In the third experimental stage (in which jackdaws could choose between two identical compartments in the experimental box, one provided with a mirror and the other with a grey non-reflective cardboard), all subjects other than Blue spent more time in the mirror compartment (Table 2). During the first day, when the entrance to the mirror compartment was closer to the entrance to the experimental box, jackdaws entered the mirror compartment in 19 out of 27 (70.4%) sessions. However, during the second day, when the entrance to the cardboard compartment was closer to the entrance to the experimental box, they entered into the cardboard compartment only in seven out of 27 (25.9%) sessions. Thus, jackdaws showed a clear preference for the mirror compartment independently of which entrance was the closer to the box entrance (Fisher exact test: p = 0.002). In fact, seven out of nine jackdaws entered the cardboard compartment at least once, but in all cases rapidly changed to the mirror compartment.
We also quantified (Table 2, Table 3) time spent on close inspection of the mirror-image, number of looks behind the mirror, and instances of social behaviour (see one jackdaw's attack-like behaviour towards the mirror in Video S2 in supplementary material) and of self-contingent behaviour. None of the jackdaws closely inspected the cardboard nor pecked at it, but most of them performed these two types of behaviour with the mirror both during the third (Table 2) and fourth experimental stages (Table 3).
In summary, with respect to mirror preference and mirror exploration, eight out of nine jackdaws spent significantly more time in the mirror compartment and closely inspected their own image in the mirror (Table 1). Social behaviours were significantly more frequent in front of the mirror during the second experimental stage (Table 1). During stage 3 however, no significant differences in social behaviour were found between mirror and cardboard (control) sessions (Wilcoxon matched pairs test: T = 0, N = 9; p = 0.068). Self-contingent behaviour was significantly more frequent in front of the mirror, as all jackdaws showed at least one instance of self-contingent behaviour at least in one of the experimental sessions (Table 1; Stage 3: Wilcoxon matched pairs test, T = 0, N = 9; p = 0.008).
All our jackdaws bristled their feathers and shook their plumage in all stages (Table S1). The frequency of these behaviours was influenced by the presence of the mirror and the sticker. Differences between similar conditions were all significant, except between cardboard with and without sticker (Wilcoxon matched pairs test: cardboard/no sticker vs. cardboard/sticker, T = 9, p = 0.129; mirror/no sticker vs. mirror/sticker, T = 3, p = 0.027; cardboard/sticker vs. mirror/sticker, T = 0, p = 0.008; cardboard/no sticker vs. mirror/no sticker, T = 0, p = 0.008; N = 9 in all tests; p-values were corrected following False Discovery Rate (FDR; ) method). In four jackdaws, active feather movement happened three out of eight times (37.5%) during the 30 seconds prior to mark-directed actions under cardboard (control) conditions. In addition, three jackdaws showed active feather movement in two out of nine times (22.2%) during the 30 seconds prior to mark-directed actions under mirror (experimental) conditions.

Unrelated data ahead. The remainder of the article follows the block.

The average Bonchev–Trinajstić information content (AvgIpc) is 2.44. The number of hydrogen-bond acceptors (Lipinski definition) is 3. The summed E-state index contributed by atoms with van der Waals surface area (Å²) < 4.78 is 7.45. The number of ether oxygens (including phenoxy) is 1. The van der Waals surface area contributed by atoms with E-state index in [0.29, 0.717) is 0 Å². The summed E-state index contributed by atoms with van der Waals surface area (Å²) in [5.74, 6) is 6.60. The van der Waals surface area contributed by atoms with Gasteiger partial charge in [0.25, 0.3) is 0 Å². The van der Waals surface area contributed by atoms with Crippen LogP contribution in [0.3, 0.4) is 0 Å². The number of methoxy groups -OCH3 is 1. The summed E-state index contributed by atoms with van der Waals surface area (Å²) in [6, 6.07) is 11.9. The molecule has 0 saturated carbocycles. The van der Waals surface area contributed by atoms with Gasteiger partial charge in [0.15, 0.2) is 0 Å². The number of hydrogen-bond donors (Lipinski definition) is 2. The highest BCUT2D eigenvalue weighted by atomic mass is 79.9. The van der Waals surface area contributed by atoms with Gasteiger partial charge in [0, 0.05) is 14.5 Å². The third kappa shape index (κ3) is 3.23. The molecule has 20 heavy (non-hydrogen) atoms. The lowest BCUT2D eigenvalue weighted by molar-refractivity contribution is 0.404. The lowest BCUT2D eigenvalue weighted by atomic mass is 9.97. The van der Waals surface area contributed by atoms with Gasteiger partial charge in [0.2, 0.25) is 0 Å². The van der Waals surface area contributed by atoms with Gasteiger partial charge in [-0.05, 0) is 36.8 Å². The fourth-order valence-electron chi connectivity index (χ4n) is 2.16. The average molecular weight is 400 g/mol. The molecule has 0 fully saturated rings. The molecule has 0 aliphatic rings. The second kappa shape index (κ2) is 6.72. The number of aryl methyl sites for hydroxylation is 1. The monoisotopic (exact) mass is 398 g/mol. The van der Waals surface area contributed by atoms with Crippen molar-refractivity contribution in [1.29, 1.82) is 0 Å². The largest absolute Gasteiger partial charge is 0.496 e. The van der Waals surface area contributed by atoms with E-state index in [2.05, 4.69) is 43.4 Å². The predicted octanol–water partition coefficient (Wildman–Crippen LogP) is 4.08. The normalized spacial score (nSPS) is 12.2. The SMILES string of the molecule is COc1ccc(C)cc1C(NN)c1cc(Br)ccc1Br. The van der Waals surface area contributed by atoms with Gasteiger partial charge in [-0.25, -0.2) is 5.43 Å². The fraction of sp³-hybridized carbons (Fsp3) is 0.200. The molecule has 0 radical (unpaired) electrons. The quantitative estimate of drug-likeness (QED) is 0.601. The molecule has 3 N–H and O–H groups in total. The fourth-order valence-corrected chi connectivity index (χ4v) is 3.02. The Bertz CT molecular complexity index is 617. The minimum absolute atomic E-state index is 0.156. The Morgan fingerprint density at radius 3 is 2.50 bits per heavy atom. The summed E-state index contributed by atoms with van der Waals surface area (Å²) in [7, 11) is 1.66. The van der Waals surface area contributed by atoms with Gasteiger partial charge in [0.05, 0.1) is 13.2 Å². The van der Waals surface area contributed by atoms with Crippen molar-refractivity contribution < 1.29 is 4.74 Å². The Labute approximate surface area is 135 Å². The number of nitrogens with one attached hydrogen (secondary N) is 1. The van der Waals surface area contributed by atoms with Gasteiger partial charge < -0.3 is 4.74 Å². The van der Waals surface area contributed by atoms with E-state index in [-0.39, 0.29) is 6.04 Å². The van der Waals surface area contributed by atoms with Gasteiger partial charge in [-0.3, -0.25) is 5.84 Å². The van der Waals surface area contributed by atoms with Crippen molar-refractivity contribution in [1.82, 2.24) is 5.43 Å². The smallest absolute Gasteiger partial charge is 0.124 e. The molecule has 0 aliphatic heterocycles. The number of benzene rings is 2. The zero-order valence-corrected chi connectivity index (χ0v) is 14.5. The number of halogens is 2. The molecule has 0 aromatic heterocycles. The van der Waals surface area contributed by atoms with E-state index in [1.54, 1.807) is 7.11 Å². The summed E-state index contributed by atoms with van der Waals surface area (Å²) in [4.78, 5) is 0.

None of the jackdaws performed mark-directed actions in both the cardboard/black sticker and the mirror/black sticker conditions. In the mirror/colour condition three of the jackdaws performed mark-directed actions (see Video S8 in supplementary material; Table 4). In the cardboard/colour condition four did so (Table 4). Mark-directed behaviours were performed only under the colour sticker conditions. We found no significant differences in the number of jackdaws that showed mark-directed behaviours with colour and black sticker (Table 4; McNemar test, p = 0.423). Moreover, number of jackdaws that showed mark-directed actions did not differ when they were exposed to the mirror or the cardboard (Table 4; McNemar test; p = 0.752). It is worth mentioning that jackdaws Blue-Blue and Green performed mark-directed actions more frequently when provided with the colour than when provided with the black sticker (Table 4).
During the last stage Blue-Blue did not perform any mark directed action with any of the sticker colours, but performed one self-directed action to another part of its body (touching wing feathers with its beak) during the test with the black sticker.
Throughout stages 1 to 3, jackdaws consistently showed interest for the mirror, spending significantly more time viewing and inspecting it than the cardboard (in stage 1 and in one of the sessions in stage 3) (Tables 1 and 2). Jackdaws frequently looked behind the mirror and mostly chose the compartment with the mirror instead of the compartment with the non-reflective cardboard. In addition, self-contingent behaviour started as soon as the mirror was introduced to jackdaws (i.e. in the first session of stage 2). In contrast, the previous magpie mirror study reported that their subjects behaved as if they were testing contingency only after 150 min of mirror exposure . These results indicate that jackdaws were actively interested in the mirrors, in a similar way to that described for magpies , great apes that usually do not pass the mark test , and even great apes that usually do pass the test , .
Thus, our results from stages 1–3 with jackdaws seemed very promising because, as proposed by Heschl & Fuchsbichler , passing the mark test possibly requires previous, intensive mirror-image exploration allowing the animal to develop a detailed knowledge of its own appearance. Also, according to Prior et al. , individuals that showed a high preference for the mirror later performed mark-directed actions.